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The Wirtschafter Law Reporter

Vol. I, Q4

Below please find the first edition of The Wirtschafter Law Reporter (“WLR”), a quarterly publication of Nathan D. Wirtschafter Corp.

Thank you and have a happy New Year,

Litigator’s Corner:
Michael Clayton and Confidentiality Agreements.

WLR recently saw “Michael Clayton,” a thriller about a legal fixer in a white-shoe law firm. George Clooney plays Clayton, a fixer who gets in over his head, but then saves the day.

In one scene, Clayton is asked to sign a confidentiality agreement, also known as a non-disclosure agreement, or simply, NDA. These agreements are intended to keep confidential information exactly that: confidential.

Breaching an NDA can be expensive. In Ajaxo, Inc. v. E*Trade Group, Inc. (2005) 135 Cal. App.4th 21, 37 Cal. Rptr.3d 221, after E*Trade breach an NDA, the jury awarded $1.29 million in damages.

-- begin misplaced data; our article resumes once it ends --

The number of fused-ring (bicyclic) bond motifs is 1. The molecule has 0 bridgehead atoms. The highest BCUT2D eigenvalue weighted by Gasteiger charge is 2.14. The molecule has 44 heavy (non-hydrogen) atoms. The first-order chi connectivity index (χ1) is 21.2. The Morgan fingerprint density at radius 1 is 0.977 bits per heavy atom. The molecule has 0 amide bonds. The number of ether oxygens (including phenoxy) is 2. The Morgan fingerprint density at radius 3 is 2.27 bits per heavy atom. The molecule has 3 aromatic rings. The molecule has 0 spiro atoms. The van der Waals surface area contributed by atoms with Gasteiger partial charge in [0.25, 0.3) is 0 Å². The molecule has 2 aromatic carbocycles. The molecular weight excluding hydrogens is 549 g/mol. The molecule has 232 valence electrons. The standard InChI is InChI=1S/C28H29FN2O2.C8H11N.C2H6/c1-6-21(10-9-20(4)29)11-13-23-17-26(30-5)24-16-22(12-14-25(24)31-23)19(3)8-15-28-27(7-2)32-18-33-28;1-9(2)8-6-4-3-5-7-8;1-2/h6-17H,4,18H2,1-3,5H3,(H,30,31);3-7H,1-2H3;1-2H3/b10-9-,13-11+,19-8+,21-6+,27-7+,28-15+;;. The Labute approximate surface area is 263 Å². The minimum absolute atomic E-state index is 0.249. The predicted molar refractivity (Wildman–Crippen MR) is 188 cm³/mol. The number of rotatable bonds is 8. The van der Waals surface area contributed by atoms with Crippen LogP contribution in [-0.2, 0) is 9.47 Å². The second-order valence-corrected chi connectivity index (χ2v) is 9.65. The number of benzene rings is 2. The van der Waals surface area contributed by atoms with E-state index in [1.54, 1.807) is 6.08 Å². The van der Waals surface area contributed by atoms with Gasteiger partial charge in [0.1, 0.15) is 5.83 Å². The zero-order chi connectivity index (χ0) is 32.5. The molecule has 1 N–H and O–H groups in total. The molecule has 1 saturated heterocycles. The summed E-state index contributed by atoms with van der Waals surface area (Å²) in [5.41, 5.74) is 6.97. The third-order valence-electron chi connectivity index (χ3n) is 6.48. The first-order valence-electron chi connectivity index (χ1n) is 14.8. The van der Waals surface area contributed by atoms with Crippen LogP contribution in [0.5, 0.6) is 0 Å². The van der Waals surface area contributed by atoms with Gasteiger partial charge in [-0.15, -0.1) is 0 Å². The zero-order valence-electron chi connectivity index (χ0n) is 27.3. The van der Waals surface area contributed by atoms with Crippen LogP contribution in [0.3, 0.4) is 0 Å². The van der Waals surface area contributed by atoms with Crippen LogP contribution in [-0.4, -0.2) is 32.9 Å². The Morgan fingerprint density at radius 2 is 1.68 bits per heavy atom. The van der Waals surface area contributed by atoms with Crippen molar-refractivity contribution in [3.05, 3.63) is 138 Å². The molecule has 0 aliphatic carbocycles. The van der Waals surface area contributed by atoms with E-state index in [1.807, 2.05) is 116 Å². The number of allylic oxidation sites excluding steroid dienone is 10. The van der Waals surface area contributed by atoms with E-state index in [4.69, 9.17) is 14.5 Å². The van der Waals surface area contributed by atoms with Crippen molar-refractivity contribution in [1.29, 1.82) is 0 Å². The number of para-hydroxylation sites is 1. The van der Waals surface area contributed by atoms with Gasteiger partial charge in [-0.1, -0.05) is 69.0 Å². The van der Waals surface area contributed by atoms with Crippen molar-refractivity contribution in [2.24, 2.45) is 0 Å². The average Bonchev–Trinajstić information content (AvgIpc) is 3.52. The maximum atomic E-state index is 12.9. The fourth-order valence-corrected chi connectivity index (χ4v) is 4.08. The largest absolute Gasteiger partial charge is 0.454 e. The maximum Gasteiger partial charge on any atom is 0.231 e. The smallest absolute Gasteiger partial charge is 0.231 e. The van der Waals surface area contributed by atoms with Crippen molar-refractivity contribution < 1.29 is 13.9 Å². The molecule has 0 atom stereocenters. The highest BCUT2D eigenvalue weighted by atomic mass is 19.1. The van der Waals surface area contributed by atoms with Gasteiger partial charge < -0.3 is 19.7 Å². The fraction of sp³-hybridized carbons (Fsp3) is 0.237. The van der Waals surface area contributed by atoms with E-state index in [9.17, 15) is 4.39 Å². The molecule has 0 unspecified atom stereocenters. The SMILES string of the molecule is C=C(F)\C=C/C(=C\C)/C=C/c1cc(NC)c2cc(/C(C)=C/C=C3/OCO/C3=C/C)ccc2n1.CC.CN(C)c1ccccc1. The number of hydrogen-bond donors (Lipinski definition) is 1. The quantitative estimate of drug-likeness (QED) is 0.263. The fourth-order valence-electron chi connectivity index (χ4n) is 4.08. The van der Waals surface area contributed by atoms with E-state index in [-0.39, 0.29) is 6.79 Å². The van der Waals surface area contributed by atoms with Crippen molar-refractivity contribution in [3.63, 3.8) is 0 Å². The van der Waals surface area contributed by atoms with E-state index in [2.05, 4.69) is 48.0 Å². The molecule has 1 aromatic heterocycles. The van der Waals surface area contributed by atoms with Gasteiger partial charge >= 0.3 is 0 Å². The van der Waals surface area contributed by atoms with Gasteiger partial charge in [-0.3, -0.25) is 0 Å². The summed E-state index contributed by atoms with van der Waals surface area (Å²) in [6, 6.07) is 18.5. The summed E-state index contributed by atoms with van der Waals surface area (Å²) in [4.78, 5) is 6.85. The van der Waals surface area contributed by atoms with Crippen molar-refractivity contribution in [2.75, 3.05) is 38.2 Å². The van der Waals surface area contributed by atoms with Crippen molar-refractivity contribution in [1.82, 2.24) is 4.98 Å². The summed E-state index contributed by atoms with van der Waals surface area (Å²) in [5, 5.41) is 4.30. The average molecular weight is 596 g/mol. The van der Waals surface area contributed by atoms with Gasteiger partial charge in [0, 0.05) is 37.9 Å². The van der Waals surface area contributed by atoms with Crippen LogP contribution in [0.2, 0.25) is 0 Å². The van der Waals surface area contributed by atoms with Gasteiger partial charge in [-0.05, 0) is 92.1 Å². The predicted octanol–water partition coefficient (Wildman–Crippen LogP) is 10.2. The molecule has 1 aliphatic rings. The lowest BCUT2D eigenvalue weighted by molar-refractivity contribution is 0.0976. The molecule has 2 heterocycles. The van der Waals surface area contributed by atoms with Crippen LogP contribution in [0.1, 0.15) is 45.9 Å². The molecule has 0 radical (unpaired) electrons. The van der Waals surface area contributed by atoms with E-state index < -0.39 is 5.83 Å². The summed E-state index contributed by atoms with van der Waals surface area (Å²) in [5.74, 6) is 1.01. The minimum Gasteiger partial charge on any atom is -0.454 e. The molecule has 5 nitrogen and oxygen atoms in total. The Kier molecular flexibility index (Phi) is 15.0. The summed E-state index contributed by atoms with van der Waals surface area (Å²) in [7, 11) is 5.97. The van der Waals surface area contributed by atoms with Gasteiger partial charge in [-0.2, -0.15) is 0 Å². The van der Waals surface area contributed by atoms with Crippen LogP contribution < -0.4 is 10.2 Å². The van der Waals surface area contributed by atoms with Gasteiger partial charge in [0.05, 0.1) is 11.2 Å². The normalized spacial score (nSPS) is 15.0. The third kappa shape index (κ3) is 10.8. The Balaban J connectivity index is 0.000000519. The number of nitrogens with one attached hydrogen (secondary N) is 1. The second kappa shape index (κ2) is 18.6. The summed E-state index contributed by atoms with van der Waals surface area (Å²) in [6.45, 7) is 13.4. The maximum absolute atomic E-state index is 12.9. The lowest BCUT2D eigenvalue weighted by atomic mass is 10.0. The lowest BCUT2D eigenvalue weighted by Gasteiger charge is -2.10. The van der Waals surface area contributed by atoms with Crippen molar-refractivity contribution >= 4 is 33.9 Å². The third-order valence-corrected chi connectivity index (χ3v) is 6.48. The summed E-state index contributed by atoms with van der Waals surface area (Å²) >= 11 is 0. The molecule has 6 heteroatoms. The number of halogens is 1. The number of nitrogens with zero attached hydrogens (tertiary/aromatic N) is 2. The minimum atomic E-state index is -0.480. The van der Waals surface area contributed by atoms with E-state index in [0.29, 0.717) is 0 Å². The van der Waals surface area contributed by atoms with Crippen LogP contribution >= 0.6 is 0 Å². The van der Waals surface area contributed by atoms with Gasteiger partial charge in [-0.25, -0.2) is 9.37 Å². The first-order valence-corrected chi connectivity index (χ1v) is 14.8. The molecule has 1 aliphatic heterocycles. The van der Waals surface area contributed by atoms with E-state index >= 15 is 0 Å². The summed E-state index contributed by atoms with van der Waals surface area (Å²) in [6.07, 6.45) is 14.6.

Here is the contractual language from the NDA quoted by the court in Ajaxo:

“The Receiving Party acknowledges and agrees that due to the unique nature of the Disclosing Party's Proprietary Information, there can be no adequate remedy at law for any breach of its obligations hereunder, that any such breach or any unauthorized use or release of any Proprietary Information will allow Receiving Party or third parties to unfairly compete with the Disclosing Party resulting in irreparable harm to the Disclosing Party....”

Many principals and companies sign NDA’s routinely, without even reviewing the terms or considering their options. But NDA’s can be used by competitors to learn confidential information under the guise of a potential agreement.

This nightmare scenario came true in Jasmine Networks Inc. v. Marvell Semiconductor (2004) 117 Cal. App.4th 794, 12 Cal. Rptr. 3d 123.*

In that case, both Jasmine and Marvell were in the business of making telecommunications chips. Marvell, the larger company, offered to buy a portion of Jasmine, along with some of its engineers. Jasmine required that Marvell sign an NDA to prevent Marvell from obtaining Jasmine’s trade secrets and intellectual property for free.

Marvell had other ideas. Its plan—allegedly—was to obtain the trade secrets without paying for them, and to obtain the identities of Jasmine’s top engineers.